A look at how the business community should look to govern data, AI, and automation to keep our economy on track.
2018 was a watershed year in India’s commitment to infuse modern technologies into how the economy runs - most notably with $480 million allocated by the central government for AI development this fiscal year. Additionally, the central government fulfilled its promise and rolled out a draft of India’s first data regulatory bill that builds a framework to control data usage that drives emerging technologies in consultation with citizens and industries. But while we are poised to reap many rewards with this digital transformation, the risks of the technology misuse should not be understated. As we saw throughout the year, issues with data privacy and potential threats from AI made the world take notice and create the need of a regulatory framework.
As 2019 beckons, businesses must take it upon themselves to build on these learning opportunities and minimize the unintended threats that these technologies may pose, as the latter underpins India’s evolution into a digital economy. Our journey will hinge on how we govern the use of these technologies as India targets to become a 5 trillion-dollar economy the next five years. Here’s a look at how the business community should look to govern data, AI, and automation to keep our economy on track:
Data regulation and how consumers will reclaim data control
Data is the fuel that runs today’s economy. But even with massive advances in technology, industries are still inadequately prepared to know how and when to safeguard it. This tug of war to own customer data needs to be understood through the lens of the customer’s preferences. Discussions between all the stakeholders including regulators and civil society must happen now before it’s too late. That way, we can develop a democratic model that will drive synergies for all.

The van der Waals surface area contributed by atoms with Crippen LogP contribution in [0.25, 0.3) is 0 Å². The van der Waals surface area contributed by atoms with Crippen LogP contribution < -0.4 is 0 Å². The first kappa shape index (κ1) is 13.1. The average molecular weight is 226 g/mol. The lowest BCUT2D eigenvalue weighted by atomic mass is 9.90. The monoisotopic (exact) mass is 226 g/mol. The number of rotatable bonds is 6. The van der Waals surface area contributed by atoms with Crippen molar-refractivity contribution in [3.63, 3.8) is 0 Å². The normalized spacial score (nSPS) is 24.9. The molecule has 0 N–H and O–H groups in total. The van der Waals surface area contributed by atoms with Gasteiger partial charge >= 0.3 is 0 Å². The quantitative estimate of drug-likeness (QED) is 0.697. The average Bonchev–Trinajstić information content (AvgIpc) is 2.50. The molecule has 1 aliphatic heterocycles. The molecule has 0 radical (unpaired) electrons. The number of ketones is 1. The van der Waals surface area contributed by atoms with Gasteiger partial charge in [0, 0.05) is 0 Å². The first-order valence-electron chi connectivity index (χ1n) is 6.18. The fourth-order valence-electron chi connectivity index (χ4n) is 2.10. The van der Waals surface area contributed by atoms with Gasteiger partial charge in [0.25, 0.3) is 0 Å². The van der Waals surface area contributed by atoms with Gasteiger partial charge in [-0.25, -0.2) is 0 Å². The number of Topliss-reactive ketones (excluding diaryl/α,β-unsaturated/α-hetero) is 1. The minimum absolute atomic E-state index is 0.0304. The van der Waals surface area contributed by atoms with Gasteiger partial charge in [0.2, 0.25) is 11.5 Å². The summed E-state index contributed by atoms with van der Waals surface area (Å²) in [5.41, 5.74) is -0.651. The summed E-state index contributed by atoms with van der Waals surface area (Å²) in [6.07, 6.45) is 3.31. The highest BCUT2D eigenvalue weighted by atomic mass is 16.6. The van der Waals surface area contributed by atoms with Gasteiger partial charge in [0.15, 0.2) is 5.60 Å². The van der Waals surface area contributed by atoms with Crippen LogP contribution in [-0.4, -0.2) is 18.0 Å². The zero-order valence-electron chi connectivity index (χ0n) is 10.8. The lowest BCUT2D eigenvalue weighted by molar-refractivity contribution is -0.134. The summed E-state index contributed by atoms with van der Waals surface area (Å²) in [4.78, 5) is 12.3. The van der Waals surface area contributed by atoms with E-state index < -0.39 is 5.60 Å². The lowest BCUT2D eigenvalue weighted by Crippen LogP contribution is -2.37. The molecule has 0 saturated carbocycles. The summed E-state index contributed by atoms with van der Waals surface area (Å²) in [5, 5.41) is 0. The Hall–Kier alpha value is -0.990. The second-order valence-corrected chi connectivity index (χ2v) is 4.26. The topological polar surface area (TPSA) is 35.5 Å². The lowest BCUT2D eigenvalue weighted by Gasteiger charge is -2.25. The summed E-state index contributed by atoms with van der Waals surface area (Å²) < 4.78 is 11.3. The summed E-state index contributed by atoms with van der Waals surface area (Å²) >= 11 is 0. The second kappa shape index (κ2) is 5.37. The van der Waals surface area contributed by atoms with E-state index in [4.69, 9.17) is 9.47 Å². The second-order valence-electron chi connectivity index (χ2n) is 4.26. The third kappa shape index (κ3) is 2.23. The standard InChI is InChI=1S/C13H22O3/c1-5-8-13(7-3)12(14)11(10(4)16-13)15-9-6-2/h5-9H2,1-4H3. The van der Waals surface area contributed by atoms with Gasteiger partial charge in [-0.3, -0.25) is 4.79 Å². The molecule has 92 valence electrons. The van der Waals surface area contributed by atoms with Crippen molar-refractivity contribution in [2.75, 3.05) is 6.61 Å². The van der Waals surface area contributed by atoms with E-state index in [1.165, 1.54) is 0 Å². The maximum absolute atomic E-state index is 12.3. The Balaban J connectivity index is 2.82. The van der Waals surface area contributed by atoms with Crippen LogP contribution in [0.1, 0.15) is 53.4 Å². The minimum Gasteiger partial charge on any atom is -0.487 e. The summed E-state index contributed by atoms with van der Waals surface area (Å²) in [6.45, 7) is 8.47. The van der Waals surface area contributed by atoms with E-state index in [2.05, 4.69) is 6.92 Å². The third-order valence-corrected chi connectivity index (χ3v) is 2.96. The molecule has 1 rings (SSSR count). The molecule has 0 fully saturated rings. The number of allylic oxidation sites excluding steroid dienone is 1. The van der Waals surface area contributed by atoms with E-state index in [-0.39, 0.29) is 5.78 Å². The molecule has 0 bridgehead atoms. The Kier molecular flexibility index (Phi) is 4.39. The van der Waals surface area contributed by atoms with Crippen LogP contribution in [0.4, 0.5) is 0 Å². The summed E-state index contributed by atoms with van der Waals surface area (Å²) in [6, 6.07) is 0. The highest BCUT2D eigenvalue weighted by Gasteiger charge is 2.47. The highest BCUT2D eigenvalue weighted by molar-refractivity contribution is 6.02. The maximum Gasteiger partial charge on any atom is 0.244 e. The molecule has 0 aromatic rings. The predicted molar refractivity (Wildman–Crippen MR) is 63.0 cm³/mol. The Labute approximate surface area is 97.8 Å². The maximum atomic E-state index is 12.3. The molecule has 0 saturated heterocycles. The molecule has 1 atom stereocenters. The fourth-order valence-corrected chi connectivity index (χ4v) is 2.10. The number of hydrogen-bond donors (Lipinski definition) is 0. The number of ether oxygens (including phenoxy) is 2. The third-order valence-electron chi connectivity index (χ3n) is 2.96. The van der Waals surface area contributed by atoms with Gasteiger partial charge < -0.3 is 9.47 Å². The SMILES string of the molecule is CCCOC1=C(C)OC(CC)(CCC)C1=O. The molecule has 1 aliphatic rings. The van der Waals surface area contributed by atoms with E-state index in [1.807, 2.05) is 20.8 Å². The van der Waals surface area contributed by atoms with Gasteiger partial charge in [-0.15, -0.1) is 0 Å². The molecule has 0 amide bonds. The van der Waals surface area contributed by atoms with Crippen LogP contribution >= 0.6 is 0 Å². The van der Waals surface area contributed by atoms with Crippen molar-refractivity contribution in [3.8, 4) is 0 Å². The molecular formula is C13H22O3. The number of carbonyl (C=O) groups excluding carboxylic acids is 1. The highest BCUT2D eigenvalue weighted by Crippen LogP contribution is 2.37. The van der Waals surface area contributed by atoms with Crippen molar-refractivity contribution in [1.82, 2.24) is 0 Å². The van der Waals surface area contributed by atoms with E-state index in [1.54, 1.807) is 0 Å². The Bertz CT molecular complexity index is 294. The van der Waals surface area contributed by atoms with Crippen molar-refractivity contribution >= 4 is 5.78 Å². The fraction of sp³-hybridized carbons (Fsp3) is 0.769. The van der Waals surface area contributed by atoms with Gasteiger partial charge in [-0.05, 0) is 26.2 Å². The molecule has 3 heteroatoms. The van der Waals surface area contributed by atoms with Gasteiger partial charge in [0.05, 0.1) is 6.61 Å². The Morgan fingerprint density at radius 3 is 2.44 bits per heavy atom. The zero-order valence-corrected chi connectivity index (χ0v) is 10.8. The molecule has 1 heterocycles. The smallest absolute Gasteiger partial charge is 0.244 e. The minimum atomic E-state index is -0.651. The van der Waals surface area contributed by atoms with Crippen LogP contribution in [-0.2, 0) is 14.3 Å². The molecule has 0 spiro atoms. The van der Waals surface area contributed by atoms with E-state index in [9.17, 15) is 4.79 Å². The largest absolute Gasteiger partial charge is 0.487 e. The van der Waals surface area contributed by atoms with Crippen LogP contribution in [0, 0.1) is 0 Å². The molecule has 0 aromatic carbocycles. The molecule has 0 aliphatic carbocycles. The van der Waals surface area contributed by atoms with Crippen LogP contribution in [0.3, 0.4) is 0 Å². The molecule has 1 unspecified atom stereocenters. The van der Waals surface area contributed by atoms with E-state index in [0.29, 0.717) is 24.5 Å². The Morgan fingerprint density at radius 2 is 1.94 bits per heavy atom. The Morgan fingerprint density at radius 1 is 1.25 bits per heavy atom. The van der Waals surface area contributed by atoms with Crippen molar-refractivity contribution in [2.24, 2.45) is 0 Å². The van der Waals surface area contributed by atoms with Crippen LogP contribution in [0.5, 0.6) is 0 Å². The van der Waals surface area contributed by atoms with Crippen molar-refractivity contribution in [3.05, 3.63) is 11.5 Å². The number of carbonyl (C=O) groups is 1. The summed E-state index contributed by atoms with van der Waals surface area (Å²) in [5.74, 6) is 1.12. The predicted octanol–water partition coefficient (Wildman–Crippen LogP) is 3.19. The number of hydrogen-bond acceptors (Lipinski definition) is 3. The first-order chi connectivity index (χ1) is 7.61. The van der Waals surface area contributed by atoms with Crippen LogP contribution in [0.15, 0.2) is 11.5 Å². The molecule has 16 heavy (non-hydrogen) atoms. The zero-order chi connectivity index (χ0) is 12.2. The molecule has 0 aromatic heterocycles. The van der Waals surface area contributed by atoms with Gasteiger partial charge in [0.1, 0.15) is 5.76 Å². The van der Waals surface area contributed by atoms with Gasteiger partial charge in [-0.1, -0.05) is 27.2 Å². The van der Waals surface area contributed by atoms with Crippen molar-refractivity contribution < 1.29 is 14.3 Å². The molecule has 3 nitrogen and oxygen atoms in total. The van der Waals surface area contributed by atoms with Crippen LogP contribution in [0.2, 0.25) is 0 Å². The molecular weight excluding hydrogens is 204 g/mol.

Consumers from across the world are already taking action to regain control of their data. Someday, the consumer might even be able to monetize their data by renting it back to data fiduciaries. As a result, they can control when and where their data is used and the AI-based experiences that benefit them.
AI must be transparent and explainable
Artificial intelligence is delivering faster and contextual experiences that are transforming corporates from the core. Governments are not far behind either. They understand how AI can improve constituent-government-business interactions.
But while AI offers enormous rewards, it doesn’t come without risk. AI is often described as a ‘black box’ where users do not always understand how it arrives at certain decisions. The AI models could be prone to learning certain biases in our culture that may deliver unfavorable or unintended results that can be brand damaging or violate regulatory norms. Many industry heads are cautiously adopting AI models to ensure everyone is protected.
With stronger data privacy laws born from rising customer demands, CIOs must adopt AI systems that are fully transparent to all stakeholders. It must be able to explain the logic behind AI decisioning – particularly if something goes astray. In the future, failure to adopt transparent and monitorable AI will mean facing regulatory consequences and customer backlash.
Governing the rise of automated systems
A study by McKinsey reveals approximately 60 percent of occupations globally could see 30 percent of their work automated. But this is not a new trend, as we’ve been through many historical cycles of machines and automation redefining the workplace.
In a world of rising robotic or digital automation, an opportunity of redefining job roles native to humans and machines is again offered to us. Just like in the past, humans today can be freed from the constraints of routine work and focus on tasks that require more cognitive thinking and judicial reasoning, something the machines cannot render today. Businesses need to focus on how automation and machines can work alongside workers to enhance their jobs – not replace them altogether.
This increase in the automation must be proportionately balanced with adequate reskilling, as the cost-realisation from the former can be invested into the latter. A better skilled workforce will help organizations create superior products to lead the market.
Organizations must look at adopting technologies with the long term in mind, rather than derailing them by focusing on short-term payoffs. The rewards and risks of modern technologies must always be accounted. A best way to begin this digital technology journey is to clearly frame a digital strategy before haphazardly deploying any technology. It is incumbent upon all stakeholders – businesses and government leaders alike – to ensure India has this digital foundation in place to ensure success today and in the future. Because digital transformation isn’t just a one-time event – it’s an ongoing journey with no end in sight, and the future of our economy depends on us getting it right.
—By Suman Reddy Eadunuri, MD, Pegasystems India
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